When Mr Neff and I finally worked up enough courage to go to her restaurant, which was reputed to have excellent food despite the neon Pepsi sign in its front window, I decided to hedge my bets by talking to the dragon lady en français, which I spoke rather well at the time. Predictably, she was thrilled - finally someone who might understand her cooking!
When it was time for dessert, we ordered the small cup of ice cream that came with our prix fixe meal. La patronne vehemently disagreed. "You must have the tarte aux framboises," she told us.
"Oh, but Madame," we protested, "the meal was so satisfying that we couldn't possibly. All we want is a small dessert."
"No," she insisted. "You must have the raspberry tart. The people in the booth behind you wanted it, and I told them they couldn't have it. There are only two pieces left, and they are yours."
We had no choice. She brought the tart.
I have never, before or since, eaten anything like it. Each slice was a perfect triangle of raspberries arranged like a dry-stone wall with no visible mortar. Each raspberry was small and bursting with flavor (I suspect the raspberries came out of her garden). The crust was light and sweet and perfect. The first bite was exquisite, and every subsequent mouthful was even better, pleasure layering on pleasure.
So I am somewhat sympathetic to the chefs I read about in Diane Cardwell's article, "Have It Your Way? Purist Chefs Won't Have It," in yesterday's New York Times:
New York has spawned a breed of hard-line restaurants and cafes that are saying no. No to pouring takeout espressos, or grinding more than a pound of coffee at a time. No to taming the intensity of a magma-spicy dish. And most of all, no to the 21st-century conviction that everything can be accessorized to the customer’s taste.If you want excellent food, why mess with the recommendations of experts?
On the other hand, if you know what you like, why let experts bully you into eating or drinking what you don't want?
OK, there are several good reasons: (1) to learn to like something new (isn't this what we tell our children when we offer them, say, their first bite of avocado?), (2) to learn why we like what we like so we're more sure of getting it next time, (3) to discover that food we don't think we like, prepared brilliantly, is actually quite good ... well, all the reasons seem to come back to learning.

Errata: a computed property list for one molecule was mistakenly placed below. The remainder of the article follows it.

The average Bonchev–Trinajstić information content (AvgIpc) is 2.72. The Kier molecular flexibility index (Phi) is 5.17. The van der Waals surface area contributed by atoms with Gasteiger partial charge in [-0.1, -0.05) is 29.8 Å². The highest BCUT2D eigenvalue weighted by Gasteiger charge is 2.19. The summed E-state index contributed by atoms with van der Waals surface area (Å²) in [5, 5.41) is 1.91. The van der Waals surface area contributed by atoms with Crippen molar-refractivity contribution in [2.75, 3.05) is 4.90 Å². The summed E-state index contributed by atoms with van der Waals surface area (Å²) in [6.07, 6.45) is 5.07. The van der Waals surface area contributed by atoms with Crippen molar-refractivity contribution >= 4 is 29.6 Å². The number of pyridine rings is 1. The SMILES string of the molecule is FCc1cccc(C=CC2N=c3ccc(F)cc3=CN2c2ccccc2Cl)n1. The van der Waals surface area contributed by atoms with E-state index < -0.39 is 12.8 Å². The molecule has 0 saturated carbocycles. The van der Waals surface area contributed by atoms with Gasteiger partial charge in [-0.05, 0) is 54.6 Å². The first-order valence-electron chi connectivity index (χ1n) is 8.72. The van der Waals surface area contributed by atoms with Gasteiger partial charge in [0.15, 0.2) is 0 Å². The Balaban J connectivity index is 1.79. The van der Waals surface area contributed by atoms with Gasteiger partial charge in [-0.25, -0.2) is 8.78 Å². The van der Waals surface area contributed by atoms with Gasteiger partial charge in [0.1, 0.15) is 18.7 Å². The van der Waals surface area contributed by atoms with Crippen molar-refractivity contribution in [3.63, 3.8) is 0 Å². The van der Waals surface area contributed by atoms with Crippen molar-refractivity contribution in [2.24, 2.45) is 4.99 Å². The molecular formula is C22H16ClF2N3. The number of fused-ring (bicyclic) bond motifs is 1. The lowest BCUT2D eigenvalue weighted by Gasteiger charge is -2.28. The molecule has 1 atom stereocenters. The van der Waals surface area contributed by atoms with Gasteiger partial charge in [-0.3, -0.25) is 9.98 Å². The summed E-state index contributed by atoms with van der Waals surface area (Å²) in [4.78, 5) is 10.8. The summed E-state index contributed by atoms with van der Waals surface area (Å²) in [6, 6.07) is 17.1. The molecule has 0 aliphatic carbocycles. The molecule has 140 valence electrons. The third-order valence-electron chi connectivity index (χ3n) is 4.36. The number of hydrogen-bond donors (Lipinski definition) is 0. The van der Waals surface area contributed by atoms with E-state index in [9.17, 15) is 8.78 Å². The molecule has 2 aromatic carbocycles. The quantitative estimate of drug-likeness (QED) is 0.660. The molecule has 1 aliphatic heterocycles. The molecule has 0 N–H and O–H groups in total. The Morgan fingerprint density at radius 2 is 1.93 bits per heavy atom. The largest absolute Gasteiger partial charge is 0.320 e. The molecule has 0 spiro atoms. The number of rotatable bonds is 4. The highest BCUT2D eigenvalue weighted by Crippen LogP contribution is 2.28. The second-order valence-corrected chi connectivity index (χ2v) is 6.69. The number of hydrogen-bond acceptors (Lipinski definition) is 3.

Drink This: Wine Made Simple when I saw it on the new-books shelves at the public library - and why, after reading a couple of chapters, I actually bought my own copy. Grumdahl is hilarious. She knows wine. She explains things well. She has devised a clever system to help wine novices have fun while learning much more than they're likely to learn from more exhaustive books.
And yet, bless her, she doesn't suffer bullies gladly. From her "Wine Drinker's Bill of Rights":
Your whole life has been one cumulative process adding up to your own taste. No person, critic, wine shop clerk, or anyone else has a right to disparage or discount it. If you want to drink Bordeaux with your oysters, Port with your burger, or Chardonnay with your fried chicken, it is no one's business but your own. No one lives with your taste buds but you, so no one really knows what you are experiencing except you. It's your taste!Right on, Ms. Grumdahl. Life is too short to drink wine you don't like because it's popular or snobby or expensive, or even because the server raised one eyebrow when you started to order a different wine. In fact, despite wine's popularity, why drink it at all if you don't like it? As Grumdahl advises,
If wine can't provide happiness, it should get out of the way and let something else do it, like chocolate.Or like that heavenly raspberry tart - even though I allowed a stubborn restauratrice to bully me into eating it.